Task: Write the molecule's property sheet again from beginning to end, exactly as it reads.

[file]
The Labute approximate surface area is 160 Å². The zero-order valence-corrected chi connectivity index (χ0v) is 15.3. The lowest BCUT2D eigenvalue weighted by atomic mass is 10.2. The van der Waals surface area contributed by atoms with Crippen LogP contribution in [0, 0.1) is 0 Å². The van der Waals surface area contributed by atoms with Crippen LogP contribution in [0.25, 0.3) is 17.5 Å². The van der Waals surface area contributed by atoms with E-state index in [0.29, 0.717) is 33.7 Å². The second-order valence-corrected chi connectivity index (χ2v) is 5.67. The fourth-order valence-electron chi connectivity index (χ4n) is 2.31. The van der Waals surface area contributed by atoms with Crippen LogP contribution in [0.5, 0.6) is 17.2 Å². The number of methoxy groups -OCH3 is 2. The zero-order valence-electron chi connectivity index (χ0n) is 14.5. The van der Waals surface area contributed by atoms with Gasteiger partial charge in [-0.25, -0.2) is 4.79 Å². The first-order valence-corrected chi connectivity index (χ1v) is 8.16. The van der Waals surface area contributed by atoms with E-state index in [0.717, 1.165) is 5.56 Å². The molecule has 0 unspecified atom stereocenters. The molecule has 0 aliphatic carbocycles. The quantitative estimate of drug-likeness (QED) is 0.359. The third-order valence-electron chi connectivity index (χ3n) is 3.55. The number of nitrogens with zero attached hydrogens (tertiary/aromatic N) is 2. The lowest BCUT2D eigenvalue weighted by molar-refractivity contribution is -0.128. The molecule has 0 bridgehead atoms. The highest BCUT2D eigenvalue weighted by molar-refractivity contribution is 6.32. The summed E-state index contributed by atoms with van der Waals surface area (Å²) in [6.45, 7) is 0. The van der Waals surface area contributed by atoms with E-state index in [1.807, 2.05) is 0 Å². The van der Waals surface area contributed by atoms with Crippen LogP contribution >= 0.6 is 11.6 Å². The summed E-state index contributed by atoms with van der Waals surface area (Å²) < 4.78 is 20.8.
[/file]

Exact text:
The Labute approximate surface area is 160 Å². The zero-order valence-corrected chi connectivity index (χ0v) is 15.3. The lowest BCUT2D eigenvalue weighted by atomic mass is 10.2. The van der Waals surface area contributed by atoms with Crippen LogP contribution in [0, 0.1) is 0 Å². The van der Waals surface area contributed by atoms with Crippen LogP contribution in [0.25, 0.3) is 17.5 Å². The van der Waals surface area contributed by atoms with E-state index in [0.29, 0.717) is 33.7 Å². The second-order valence-corrected chi connectivity index (χ2v) is 5.67. The fourth-order valence-electron chi connectivity index (χ4n) is 2.31. The van der Waals surface area contributed by atoms with Crippen LogP contribution in [0.5, 0.6) is 17.2 Å². The number of methoxy groups -OCH3 is 2. The zero-order valence-electron chi connectivity index (χ0n) is 14.5. The van der Waals surface area contributed by atoms with Gasteiger partial charge in [-0.25, -0.2) is 4.79 Å². The first-order valence-corrected chi connectivity index (χ1v) is 8.16. The van der Waals surface area contributed by atoms with E-state index in [0.717, 1.165) is 5.56 Å². The molecule has 0 unspecified atom stereocenters. The molecule has 0 aliphatic carbocycles. The quantitative estimate of drug-likeness (QED) is 0.359. The third-order valence-electron chi connectivity index (χ3n) is 3.55. The number of nitrogens with zero attached hydrogens (tertiary/aromatic N) is 2. The lowest BCUT2D eigenvalue weighted by molar-refractivity contribution is -0.128. The molecule has 0 bridgehead atoms. The highest BCUT2D eigenvalue weighted by molar-refractivity contribution is 6.32. The summed E-state index contributed by atoms with van der Waals surface area (Å²) in [6.45, 7) is 0. The van der Waals surface area contributed by atoms with E-state index in [1.807, 2.05) is 0 Å². The van der Waals surface area contributed by atoms with Crippen LogP contribution >= 0.6 is 11.6 Å². The summed E-state index contributed by atoms with van der Waals surface area (Å²) < 4.78 is 20.8.